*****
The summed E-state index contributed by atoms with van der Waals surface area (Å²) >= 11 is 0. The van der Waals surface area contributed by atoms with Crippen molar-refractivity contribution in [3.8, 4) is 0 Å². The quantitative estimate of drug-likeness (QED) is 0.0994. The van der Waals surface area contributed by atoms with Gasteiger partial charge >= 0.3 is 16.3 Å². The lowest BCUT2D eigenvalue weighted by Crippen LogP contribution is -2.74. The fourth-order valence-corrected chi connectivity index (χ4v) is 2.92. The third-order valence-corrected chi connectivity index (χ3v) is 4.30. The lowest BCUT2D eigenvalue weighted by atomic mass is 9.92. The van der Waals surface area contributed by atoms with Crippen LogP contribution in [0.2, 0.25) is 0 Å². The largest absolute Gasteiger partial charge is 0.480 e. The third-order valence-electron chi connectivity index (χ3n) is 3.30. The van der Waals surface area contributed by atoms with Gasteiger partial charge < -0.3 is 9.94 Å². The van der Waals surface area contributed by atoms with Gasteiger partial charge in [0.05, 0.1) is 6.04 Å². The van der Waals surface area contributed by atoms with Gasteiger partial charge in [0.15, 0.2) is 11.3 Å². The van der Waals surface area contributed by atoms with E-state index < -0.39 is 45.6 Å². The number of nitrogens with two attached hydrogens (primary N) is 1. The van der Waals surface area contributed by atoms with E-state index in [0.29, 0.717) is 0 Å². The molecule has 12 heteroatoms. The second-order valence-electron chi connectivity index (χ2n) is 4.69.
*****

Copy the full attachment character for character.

The summed E-state index contributed by atoms with van der Waals surface area (Å²) >= 11 is 0. The van der Waals surface area contributed by atoms with Crippen molar-refractivity contribution in [3.8, 4) is 0 Å². The quantitative estimate of drug-likeness (QED) is 0.0994. The van der Waals surface area contributed by atoms with Gasteiger partial charge >= 0.3 is 16.3 Å². The lowest BCUT2D eigenvalue weighted by Crippen LogP contribution is -2.74. The fourth-order valence-corrected chi connectivity index (χ4v) is 2.92. The third-order valence-corrected chi connectivity index (χ3v) is 4.30. The lowest BCUT2D eigenvalue weighted by atomic mass is 9.92. The van der Waals surface area contributed by atoms with Crippen LogP contribution in [0.2, 0.25) is 0 Å². The largest absolute Gasteiger partial charge is 0.480 e. The third-order valence-electron chi connectivity index (χ3n) is 3.30. The van der Waals surface area contributed by atoms with Gasteiger partial charge < -0.3 is 9.94 Å². The van der Waals surface area contributed by atoms with Gasteiger partial charge in [0.05, 0.1) is 6.04 Å². The van der Waals surface area contributed by atoms with Gasteiger partial charge in [0.15, 0.2) is 11.3 Å². The van der Waals surface area contributed by atoms with E-state index < -0.39 is 45.6 Å². The number of nitrogens with two attached hydrogens (primary N) is 1. The van der Waals surface area contributed by atoms with E-state index in [0.29, 0.717) is 0 Å². The molecule has 12 heteroatoms. The second-order valence-electron chi connectivity index (χ2n) is 4.69.